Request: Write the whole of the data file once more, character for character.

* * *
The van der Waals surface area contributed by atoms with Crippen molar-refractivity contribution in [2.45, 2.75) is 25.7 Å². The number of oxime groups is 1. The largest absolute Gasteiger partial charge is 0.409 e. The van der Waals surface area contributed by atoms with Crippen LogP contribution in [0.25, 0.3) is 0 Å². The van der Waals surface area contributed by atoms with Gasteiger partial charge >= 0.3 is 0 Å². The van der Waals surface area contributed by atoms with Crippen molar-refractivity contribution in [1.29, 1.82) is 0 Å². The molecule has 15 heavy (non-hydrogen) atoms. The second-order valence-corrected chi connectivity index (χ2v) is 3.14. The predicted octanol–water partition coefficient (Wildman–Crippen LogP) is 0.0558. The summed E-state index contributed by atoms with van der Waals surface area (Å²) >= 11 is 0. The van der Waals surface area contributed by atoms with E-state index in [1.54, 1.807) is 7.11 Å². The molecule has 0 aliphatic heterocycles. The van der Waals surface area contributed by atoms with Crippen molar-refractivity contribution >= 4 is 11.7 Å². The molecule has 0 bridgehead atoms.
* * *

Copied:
The van der Waals surface area contributed by atoms with Crippen molar-refractivity contribution in [2.45, 2.75) is 25.7 Å². The number of oxime groups is 1. The largest absolute Gasteiger partial charge is 0.409 e. The van der Waals surface area contributed by atoms with Crippen LogP contribution in [0.25, 0.3) is 0 Å². The van der Waals surface area contributed by atoms with Gasteiger partial charge >= 0.3 is 0 Å². The van der Waals surface area contributed by atoms with Crippen molar-refractivity contribution in [1.29, 1.82) is 0 Å². The molecule has 15 heavy (non-hydrogen) atoms. The second-order valence-corrected chi connectivity index (χ2v) is 3.14. The predicted octanol–water partition coefficient (Wildman–Crippen LogP) is 0.0558. The summed E-state index contributed by atoms with van der Waals surface area (Å²) >= 11 is 0. The van der Waals surface area contributed by atoms with E-state index in [1.54, 1.807) is 7.11 Å². The molecule has 0 aliphatic heterocycles. The van der Waals surface area contributed by atoms with Crippen molar-refractivity contribution >= 4 is 11.7 Å². The molecule has 0 bridgehead atoms.